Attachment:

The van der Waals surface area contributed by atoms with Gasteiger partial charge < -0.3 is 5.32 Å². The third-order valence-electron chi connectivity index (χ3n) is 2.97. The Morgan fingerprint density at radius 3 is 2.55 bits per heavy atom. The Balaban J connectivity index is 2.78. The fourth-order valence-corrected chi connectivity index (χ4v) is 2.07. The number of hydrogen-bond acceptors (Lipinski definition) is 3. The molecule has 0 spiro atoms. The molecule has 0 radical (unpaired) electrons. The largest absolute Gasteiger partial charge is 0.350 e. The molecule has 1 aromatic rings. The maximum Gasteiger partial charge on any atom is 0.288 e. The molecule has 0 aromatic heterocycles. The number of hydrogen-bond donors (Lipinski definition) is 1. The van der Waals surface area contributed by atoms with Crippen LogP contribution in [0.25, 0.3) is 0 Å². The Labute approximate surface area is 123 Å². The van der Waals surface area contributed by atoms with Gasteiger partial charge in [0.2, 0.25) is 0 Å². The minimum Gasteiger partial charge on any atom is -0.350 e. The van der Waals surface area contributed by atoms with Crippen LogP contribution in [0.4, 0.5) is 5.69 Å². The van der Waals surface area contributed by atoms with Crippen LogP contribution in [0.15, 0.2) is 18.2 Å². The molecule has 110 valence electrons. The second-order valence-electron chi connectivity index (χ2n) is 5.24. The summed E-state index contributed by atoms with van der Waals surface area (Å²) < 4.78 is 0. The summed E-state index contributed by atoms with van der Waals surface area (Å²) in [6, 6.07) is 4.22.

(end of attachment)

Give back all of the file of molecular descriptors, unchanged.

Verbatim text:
The van der Waals surface area contributed by atoms with Gasteiger partial charge < -0.3 is 5.32 Å². The third-order valence-electron chi connectivity index (χ3n) is 2.97. The Morgan fingerprint density at radius 3 is 2.55 bits per heavy atom. The Balaban J connectivity index is 2.78. The fourth-order valence-corrected chi connectivity index (χ4v) is 2.07. The number of hydrogen-bond acceptors (Lipinski definition) is 3. The molecule has 0 spiro atoms. The molecule has 0 radical (unpaired) electrons. The largest absolute Gasteiger partial charge is 0.350 e. The molecule has 1 aromatic rings. The maximum Gasteiger partial charge on any atom is 0.288 e. The molecule has 0 aromatic heterocycles. The number of hydrogen-bond donors (Lipinski definition) is 1. The van der Waals surface area contributed by atoms with Crippen LogP contribution in [0.25, 0.3) is 0 Å². The Labute approximate surface area is 123 Å². The van der Waals surface area contributed by atoms with Gasteiger partial charge in [0.2, 0.25) is 0 Å². The minimum Gasteiger partial charge on any atom is -0.350 e. The van der Waals surface area contributed by atoms with Crippen LogP contribution in [0.4, 0.5) is 5.69 Å². The van der Waals surface area contributed by atoms with Crippen LogP contribution in [0.15, 0.2) is 18.2 Å². The molecule has 110 valence electrons. The second-order valence-electron chi connectivity index (χ2n) is 5.24. The summed E-state index contributed by atoms with van der Waals surface area (Å²) < 4.78 is 0. The summed E-state index contributed by atoms with van der Waals surface area (Å²) in [6, 6.07) is 4.22.